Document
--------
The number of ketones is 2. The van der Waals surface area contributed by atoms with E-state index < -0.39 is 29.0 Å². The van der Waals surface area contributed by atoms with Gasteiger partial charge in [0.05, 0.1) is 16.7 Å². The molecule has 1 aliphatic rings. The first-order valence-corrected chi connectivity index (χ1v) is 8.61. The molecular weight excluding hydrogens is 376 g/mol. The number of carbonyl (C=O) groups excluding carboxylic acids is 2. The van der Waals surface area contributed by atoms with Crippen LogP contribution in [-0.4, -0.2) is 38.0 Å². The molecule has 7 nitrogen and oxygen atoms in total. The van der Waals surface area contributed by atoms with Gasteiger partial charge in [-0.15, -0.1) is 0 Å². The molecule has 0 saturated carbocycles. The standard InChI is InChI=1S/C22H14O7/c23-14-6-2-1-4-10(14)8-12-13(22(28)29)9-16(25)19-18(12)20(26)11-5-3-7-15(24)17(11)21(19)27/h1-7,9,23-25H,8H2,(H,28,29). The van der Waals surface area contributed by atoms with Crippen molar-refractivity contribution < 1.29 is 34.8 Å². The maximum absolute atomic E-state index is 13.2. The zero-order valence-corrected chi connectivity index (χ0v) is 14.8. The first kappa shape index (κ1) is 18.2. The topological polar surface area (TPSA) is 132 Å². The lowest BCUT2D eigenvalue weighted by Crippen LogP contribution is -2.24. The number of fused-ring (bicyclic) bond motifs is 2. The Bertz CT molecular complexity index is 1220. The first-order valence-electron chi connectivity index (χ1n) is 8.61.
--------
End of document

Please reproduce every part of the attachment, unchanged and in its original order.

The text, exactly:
The number of ketones is 2. The van der Waals surface area contributed by atoms with E-state index < -0.39 is 29.0 Å². The van der Waals surface area contributed by atoms with Gasteiger partial charge in [0.05, 0.1) is 16.7 Å². The molecule has 1 aliphatic rings. The first-order valence-corrected chi connectivity index (χ1v) is 8.61. The molecular weight excluding hydrogens is 376 g/mol. The number of carbonyl (C=O) groups excluding carboxylic acids is 2. The van der Waals surface area contributed by atoms with Crippen LogP contribution in [-0.4, -0.2) is 38.0 Å². The molecule has 7 nitrogen and oxygen atoms in total. The van der Waals surface area contributed by atoms with Gasteiger partial charge in [-0.15, -0.1) is 0 Å². The molecule has 0 saturated carbocycles. The standard InChI is InChI=1S/C22H14O7/c23-14-6-2-1-4-10(14)8-12-13(22(28)29)9-16(25)19-18(12)20(26)11-5-3-7-15(24)17(11)21(19)27/h1-7,9,23-25H,8H2,(H,28,29). The van der Waals surface area contributed by atoms with Crippen molar-refractivity contribution < 1.29 is 34.8 Å². The maximum absolute atomic E-state index is 13.2. The zero-order valence-corrected chi connectivity index (χ0v) is 14.8. The first kappa shape index (κ1) is 18.2. The topological polar surface area (TPSA) is 132 Å². The lowest BCUT2D eigenvalue weighted by Crippen LogP contribution is -2.24. The number of fused-ring (bicyclic) bond motifs is 2. The Bertz CT molecular complexity index is 1220. The first-order valence-electron chi connectivity index (χ1n) is 8.61.